In the latest application of the law of unintended consequences….

As you may know, on May 16, 2012, CMS issued a final rule revising the conditions of participation by hospitals in the Medicare and Medicaid programs. (Download the final rule.) Among other things, the final rule includes a provision requiring that at least one member of a hospital’s medical staff be included on the governing body of the hospital or hospital system.

This provision did not appear in the proposed rule, and was apparently added to the final rule in response to commenters who suggested that CMS’s proposal to allow hospitals, including large multi-hospital systems, to be managed by a single governing body (which is embodied in the final rule) would reduce the level of communication and coordination with local and medical staff personnel necessary to ensure effective patient care. On its face, this may appear a logical approach – it allows a degree of flexibility in structuring governance arrangements, while encouraging and promoting the involvement by clinical staff in hospital management, which many believe is key to reducing costs and improving health care delivery.

So what’s the issue?

For a county or municipally owned hospital with a publicly elected board, this provision of the final rule raises the not-so-theoretical question of whether a physician would effectively be “forced” to stand for office in order to ensure CMS mandated representation by the medical staff on the hospital’s board. While this is not a problem facing the vast majority of hospitals, this question will have practical, and potentially material, significance for many facilities. As of this writing, there is no clear answer or resolution to the issue. Some have suggested that CMS will “address” the matter by simply declining to enforce the provision. CMS may try to clarify the issue in subsequent sub-regulatory guidance. Most seem to agree, however, that requiring an individual to run for public office in order to ensure an institution meets a technical requirement of the Medicare and Medicaid programs is not likely an outcome that was consciously intended by CMS.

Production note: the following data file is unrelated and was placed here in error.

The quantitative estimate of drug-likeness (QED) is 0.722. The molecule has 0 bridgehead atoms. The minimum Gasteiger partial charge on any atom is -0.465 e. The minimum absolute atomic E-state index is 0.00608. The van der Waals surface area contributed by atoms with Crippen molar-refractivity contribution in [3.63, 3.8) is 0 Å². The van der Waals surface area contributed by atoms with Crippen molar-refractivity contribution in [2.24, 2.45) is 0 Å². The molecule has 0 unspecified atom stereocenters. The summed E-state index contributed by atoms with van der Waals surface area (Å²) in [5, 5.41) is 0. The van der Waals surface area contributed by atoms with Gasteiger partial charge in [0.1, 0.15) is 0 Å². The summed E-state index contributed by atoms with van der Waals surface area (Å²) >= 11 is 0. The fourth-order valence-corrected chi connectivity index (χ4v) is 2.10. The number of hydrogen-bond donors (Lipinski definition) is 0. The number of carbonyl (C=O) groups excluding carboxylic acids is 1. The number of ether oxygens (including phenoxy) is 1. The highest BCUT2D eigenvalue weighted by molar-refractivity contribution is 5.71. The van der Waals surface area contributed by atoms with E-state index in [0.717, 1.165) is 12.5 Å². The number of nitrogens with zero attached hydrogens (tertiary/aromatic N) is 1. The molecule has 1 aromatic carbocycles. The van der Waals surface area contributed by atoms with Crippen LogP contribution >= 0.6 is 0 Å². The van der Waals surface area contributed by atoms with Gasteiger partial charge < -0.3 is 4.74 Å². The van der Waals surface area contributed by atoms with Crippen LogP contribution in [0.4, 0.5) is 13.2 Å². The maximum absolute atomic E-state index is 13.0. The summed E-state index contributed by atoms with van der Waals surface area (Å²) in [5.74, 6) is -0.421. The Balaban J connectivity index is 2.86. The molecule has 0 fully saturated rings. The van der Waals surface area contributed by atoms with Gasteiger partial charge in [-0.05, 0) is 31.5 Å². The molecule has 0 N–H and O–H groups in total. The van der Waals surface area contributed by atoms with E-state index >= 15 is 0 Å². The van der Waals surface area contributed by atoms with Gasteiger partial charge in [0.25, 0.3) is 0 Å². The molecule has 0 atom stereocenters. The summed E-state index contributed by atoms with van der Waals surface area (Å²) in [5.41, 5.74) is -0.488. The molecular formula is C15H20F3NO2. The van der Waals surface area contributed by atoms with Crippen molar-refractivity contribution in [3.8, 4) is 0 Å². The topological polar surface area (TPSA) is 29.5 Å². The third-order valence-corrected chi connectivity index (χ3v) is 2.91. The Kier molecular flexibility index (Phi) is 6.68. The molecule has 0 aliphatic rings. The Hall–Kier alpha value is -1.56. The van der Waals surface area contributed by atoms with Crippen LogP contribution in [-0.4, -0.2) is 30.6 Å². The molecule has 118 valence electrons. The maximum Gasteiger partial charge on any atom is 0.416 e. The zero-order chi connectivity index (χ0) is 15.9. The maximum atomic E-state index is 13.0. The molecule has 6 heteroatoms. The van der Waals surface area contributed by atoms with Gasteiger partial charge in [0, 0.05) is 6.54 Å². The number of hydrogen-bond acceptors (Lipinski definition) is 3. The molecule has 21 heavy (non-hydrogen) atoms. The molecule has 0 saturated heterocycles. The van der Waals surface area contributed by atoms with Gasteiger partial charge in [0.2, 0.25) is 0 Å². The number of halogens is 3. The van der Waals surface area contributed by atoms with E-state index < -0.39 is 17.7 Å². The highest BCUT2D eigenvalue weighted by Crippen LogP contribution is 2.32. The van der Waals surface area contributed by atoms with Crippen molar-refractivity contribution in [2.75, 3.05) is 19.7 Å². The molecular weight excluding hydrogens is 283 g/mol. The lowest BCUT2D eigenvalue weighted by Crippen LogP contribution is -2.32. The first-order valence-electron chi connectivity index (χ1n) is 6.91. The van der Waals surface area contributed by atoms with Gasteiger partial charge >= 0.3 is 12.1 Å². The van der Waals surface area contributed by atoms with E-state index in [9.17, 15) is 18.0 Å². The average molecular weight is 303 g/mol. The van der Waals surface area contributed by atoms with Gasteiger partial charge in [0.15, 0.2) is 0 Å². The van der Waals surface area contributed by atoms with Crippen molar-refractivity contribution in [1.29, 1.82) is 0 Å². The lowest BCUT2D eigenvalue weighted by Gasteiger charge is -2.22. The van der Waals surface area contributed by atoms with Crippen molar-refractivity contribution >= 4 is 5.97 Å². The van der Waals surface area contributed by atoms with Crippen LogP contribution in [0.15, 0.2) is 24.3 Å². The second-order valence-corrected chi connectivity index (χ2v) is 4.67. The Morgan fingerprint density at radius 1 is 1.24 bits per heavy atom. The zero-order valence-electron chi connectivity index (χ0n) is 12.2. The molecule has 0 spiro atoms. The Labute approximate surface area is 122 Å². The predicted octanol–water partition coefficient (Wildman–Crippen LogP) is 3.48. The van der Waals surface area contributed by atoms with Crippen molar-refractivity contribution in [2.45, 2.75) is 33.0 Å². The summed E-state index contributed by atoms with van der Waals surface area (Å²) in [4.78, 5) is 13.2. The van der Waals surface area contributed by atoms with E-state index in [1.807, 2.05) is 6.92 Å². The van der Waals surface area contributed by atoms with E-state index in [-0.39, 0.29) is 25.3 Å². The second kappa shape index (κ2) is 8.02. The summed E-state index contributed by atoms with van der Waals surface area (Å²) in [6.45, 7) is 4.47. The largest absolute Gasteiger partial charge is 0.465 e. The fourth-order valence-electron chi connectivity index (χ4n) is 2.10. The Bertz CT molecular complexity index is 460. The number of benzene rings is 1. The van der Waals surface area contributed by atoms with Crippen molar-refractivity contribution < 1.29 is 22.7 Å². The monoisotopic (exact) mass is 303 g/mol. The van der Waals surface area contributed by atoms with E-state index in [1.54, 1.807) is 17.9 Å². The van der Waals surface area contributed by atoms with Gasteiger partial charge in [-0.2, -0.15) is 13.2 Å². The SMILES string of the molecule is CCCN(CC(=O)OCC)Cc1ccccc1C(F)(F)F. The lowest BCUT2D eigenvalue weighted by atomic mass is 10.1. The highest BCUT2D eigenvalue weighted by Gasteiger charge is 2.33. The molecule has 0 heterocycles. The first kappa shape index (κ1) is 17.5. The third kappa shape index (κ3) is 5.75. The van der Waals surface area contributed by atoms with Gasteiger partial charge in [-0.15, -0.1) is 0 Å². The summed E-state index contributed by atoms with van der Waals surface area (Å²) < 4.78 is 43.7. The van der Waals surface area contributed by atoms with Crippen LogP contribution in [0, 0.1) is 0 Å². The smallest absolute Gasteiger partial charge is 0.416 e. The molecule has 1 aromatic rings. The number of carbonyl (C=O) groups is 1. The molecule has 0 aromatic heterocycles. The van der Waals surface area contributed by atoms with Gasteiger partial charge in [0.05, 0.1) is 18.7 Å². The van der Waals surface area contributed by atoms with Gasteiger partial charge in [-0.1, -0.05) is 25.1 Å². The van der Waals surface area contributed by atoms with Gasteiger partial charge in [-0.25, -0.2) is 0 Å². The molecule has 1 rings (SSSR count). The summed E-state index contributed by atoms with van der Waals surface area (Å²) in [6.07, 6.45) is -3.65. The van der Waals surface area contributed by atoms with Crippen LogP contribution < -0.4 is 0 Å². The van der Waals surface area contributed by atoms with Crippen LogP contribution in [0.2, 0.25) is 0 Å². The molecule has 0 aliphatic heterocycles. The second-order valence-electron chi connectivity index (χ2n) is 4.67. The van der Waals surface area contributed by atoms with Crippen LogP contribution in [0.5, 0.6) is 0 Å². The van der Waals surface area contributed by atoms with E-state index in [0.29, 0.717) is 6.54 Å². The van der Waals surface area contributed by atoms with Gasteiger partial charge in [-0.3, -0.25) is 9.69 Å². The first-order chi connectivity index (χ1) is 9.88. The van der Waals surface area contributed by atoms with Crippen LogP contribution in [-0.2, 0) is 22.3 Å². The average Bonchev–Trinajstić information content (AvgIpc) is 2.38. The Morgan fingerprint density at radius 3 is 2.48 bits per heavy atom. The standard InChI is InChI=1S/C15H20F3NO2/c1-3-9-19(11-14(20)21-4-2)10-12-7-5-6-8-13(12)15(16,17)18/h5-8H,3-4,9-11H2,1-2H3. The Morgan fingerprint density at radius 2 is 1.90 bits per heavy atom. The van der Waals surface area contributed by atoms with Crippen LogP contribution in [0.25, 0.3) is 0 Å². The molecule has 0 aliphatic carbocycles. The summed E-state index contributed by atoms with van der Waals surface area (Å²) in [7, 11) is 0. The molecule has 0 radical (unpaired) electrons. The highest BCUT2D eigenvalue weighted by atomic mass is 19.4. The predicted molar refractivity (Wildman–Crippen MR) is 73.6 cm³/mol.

So if you do not work with or represent a county or municipally owned hospital, what does this latest example of an “unintended consequence” mean for you? Among other things, this open question highlights the need to evaluate and address governance issues at the earliest stages of an acquisition, merger or affiliation transaction. To ensure a well-executed transaction with minimum issues and surprises, the transaction team should, among other things:

  • Identify which boards, committees or other internal organizations or constituencies need to know or may be required to approve the transaction.
  • Develop and execute an effective communications plan to keep the parties’ governing bodies and key constituencies “in the loop”.
  • Ensure that all internal deliberations are appropriately documented, and that any required consents are appropriately drafted to incorporate all relevant (but no extraneous) detail.
  • Identify at the outset what the “optimal” governance structure for the surviving entity(ies) may be post-closing.
  • Evaluate whether the transaction may present an opportunity to implement a new or enhanced governance structure or approach.
  • Consult with legal counsel to evaluate the potential benefits and risks of any proposed new or modified governance structure.
  • Consider raising and addressing key governance issues and concerns as early as the term sheet or letter of intent stage to help “level-set” expectations of the parties.

To paraphrase American inventor Charles Kettering, it pays to think about the future now, because ultimately we’ll be spending a lot of time there. Careful attention at the negotiation and documentation stage to governance challenges that may face a new, combined or affiliated organization will help pave the way for a smooth transition to that organization’s new – and hopefully bright – future.